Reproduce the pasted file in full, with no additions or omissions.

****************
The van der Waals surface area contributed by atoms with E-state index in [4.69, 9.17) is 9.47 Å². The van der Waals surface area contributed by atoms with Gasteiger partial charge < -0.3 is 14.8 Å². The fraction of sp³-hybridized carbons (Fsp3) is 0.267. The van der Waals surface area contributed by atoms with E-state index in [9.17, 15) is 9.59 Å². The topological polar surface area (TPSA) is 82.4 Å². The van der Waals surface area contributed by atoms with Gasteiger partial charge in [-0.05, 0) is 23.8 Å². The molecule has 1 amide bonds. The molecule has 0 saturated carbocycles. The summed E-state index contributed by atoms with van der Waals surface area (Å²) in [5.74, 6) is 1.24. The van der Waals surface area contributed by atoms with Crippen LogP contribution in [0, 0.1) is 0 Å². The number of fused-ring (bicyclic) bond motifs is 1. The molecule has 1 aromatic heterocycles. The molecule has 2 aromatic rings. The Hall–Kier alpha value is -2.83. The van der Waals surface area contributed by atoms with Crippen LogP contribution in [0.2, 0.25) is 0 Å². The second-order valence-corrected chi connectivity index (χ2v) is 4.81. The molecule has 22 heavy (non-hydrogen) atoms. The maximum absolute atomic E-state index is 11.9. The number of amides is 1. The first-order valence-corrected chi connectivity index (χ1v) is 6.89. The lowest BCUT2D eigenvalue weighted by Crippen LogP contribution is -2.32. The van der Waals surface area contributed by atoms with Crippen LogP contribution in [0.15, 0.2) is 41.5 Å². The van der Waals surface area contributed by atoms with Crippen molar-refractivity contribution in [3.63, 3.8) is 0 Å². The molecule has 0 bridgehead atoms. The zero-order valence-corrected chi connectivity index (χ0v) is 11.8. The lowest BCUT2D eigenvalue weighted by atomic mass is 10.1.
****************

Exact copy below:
The van der Waals surface area contributed by atoms with E-state index in [4.69, 9.17) is 9.47 Å². The van der Waals surface area contributed by atoms with Gasteiger partial charge < -0.3 is 14.8 Å². The fraction of sp³-hybridized carbons (Fsp3) is 0.267. The van der Waals surface area contributed by atoms with E-state index in [9.17, 15) is 9.59 Å². The topological polar surface area (TPSA) is 82.4 Å². The van der Waals surface area contributed by atoms with Gasteiger partial charge in [-0.05, 0) is 23.8 Å². The molecule has 1 amide bonds. The molecule has 0 saturated carbocycles. The summed E-state index contributed by atoms with van der Waals surface area (Å²) in [5.74, 6) is 1.24. The van der Waals surface area contributed by atoms with Crippen LogP contribution in [0, 0.1) is 0 Å². The number of fused-ring (bicyclic) bond motifs is 1. The molecule has 1 aromatic heterocycles. The molecule has 2 aromatic rings. The Hall–Kier alpha value is -2.83. The van der Waals surface area contributed by atoms with Crippen LogP contribution in [0.2, 0.25) is 0 Å². The second-order valence-corrected chi connectivity index (χ2v) is 4.81. The molecule has 22 heavy (non-hydrogen) atoms. The maximum absolute atomic E-state index is 11.9. The number of amides is 1. The first-order valence-corrected chi connectivity index (χ1v) is 6.89. The lowest BCUT2D eigenvalue weighted by Crippen LogP contribution is -2.32. The van der Waals surface area contributed by atoms with Crippen LogP contribution in [0.15, 0.2) is 41.5 Å². The van der Waals surface area contributed by atoms with Crippen molar-refractivity contribution in [3.63, 3.8) is 0 Å². The molecule has 0 bridgehead atoms. The zero-order valence-corrected chi connectivity index (χ0v) is 11.8. The lowest BCUT2D eigenvalue weighted by atomic mass is 10.1.